Mastering Ginger: Extend its Shelf Life

Ginger is one of the most flavorful and versatile, ingredients you can use in the kitchen. And it doesn’t hurt that its inherent health benefits have been used in remedies for literal centuries. It’s one of those highly prized ingredients that shines bright in both the sweet and the savory. It’s immaculate in dressings and glazes, adds a kick to desserts like hand pies, and is quintessential in marinades and stir-fry.

It can be frustrating to continuously purchase ginger, use a bit, and then throw the rest away. Sure, you had the best intentions for the rest when you put it back in the fridge – only to return a couple of weeks later to discover it shriveled and forgotten, under a bagged salad.

Storing your ginger properly can ensure whatever you bought – one root or 20 – stays fresh as long as possible.

How Long Does Fresh Ginger Last?

Fridge: 30+ days unpeeled; 2-3 weeks peeled

Room temperature on the counter: 10 days – 3 weeks

In freezer: 4-6 months

How to Store Ginger

Knowing the proper place to store ginger can seem tricky since it’s sold both at room temperature and refrigerated. But just because either place is appropriate, doesn’t mean it’ll last as long in both. The fridge is the best place to store your ginger once you bring it home, specifically, in the crisper drawer.


The fridge is arguably the best place to store fresh ginger. Keeping the moisture in it, without letting any additional creep in, and allowing the cool temperature to preserve it is key. The cool air will dry out the ginger over time, but it isn’t much different than any other storage method, so it’s not much of a downside.

  1. Keep the ginger intact, with the peel still on. Cut and/or peeled ginger won’t store as well or last as long.

  2. Place whole ginger in a zip-top freezer bag, press out as much air as possible, seal and store in the vegetable crisper drawer. (A paper bag is a decent second choice to a plastic zip-top.) If you got excited and already peeled it, wrap it completely in plastic wrap before adding it to the bag.


  1. Place whole, unpeeled ginger in an open jar or container and place in a cool, dry spot.

Dotdash Meredith Food Studios

Get the recipe:Asian Ginger Dressing


One unique option for storing your ginger is to do so in spirit. Using alcohol won’t affect the taste of the ginger in cooked dishes, since most of it will burn out, and the resulting liquor makes a tasty cooking liquid or delicious flavor-infused spirit for cocktails.

  1. Place whole or sliced ginger in a small glass jar or other sturdy container and pour in just enough vodka or sherry to cover it completely. This will preserve it several weeks. Just be sure to throw it out when the alcohol looks cloudy – that means bacteria or even mold are around.

How to Freeze Ginger

The longest preservation method for ginger is similar to that of many foods – freezing. To go that route, choose one of the following three ways:


Add peeled or unpeeled ginger to a food processor or professional-grade blender to create a paste. If you’d like it to be a bit looser, add a bit of water to make a puree. Spoon the paste or pour the puree into ice trays and freeze. Transfer the ice blocks to zip-top freezer bags, push the air out, label and date.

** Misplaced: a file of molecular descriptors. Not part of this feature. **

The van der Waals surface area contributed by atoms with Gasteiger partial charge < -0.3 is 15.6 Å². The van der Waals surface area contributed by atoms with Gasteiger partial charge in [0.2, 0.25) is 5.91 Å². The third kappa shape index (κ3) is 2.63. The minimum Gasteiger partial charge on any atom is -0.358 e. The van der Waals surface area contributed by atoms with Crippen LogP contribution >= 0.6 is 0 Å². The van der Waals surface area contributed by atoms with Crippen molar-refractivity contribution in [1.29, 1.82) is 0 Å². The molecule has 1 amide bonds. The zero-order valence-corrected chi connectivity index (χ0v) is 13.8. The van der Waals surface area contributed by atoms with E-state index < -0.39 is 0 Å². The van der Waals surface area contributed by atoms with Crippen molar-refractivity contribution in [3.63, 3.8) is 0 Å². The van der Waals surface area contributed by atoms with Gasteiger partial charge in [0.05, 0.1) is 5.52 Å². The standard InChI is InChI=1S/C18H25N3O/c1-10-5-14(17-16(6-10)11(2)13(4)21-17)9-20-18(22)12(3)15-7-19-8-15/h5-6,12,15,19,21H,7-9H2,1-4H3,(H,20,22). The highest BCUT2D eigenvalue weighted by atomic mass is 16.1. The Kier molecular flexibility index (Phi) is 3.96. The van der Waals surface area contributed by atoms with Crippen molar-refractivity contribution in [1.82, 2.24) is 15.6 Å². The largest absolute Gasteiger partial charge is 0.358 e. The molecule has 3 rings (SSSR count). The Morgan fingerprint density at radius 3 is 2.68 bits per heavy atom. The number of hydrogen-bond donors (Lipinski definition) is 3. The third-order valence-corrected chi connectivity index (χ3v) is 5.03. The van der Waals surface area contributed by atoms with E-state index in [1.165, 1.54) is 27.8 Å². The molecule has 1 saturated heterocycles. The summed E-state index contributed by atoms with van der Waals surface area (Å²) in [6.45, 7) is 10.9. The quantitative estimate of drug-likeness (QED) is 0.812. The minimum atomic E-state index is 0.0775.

Cut off the desired amount of ginger(usually in 1″ chunks). Parfreeze the chunks by spreading them out on parchment or paper towel-lined baking sheets and transferring them once frozen to a zip-top bag for storage. Or, if only freezing a few pieces, place them all in a freezer bag and lay the bag flat in the freezer on a paper towel-lined baking sheet, spreading the pieces out so they don’t stick together until frozen. Once solidified, the bag can be stored more efficiently.

If you favor minced ginger, pile it into a zip-top bag, lay the bag flat, press it into a thin, flat layer while pushing as much air out as possible, seal and label it. Freeze the bag lying down on a sheet pan covered in paper towels or parchment, then transfer the sheet to an upright position.


You can freeze whole ginger with the skin or without. It is easier to peel once frozen, if you feel the need to peel it, but don’t try to cut it after the fact. That’ll be quite difficult – and dangerous.

Wrap the whole piece in plastic wrap, place it in a zip-top bag or freezer-safe container, seal and label it. To use, simply grate what you need as you need it, straight from frozen. There’s no need to thaw it.

How to Tell if Ginger Has Gone Bad

Ginger past its prime will be dull and wrinkled. It will feel lighter, as the moisture inside dries over time. The beautiful fragrance will be much less pungent.

You can also tell if it isn’t fresh when you slice it. If the hue of the interior isn’t bright yellow, but rather a dark yellow, brownish shade, or has a grey tinge, it’s gone (or is going) bad.

Ginger that is fresh is firm, so any softness or especially mushiness means a drop in quality.

Allrecipes Magazine

Get the recipe:Boscobel Beach Ginger Cake

Common Mistakes to Avoid When Storing Ginger

  • Avoid peeling your ginger in advance – any exposed flesh will only mold more quickly.
  • Keep ginger out of direct sunlight and away from the stove. High temperatures or bright lights will dry it out.
  • If you’re cutting off a bit and returning it to the fridge, first blot the cut end with a paper towel to remove any excess moisture.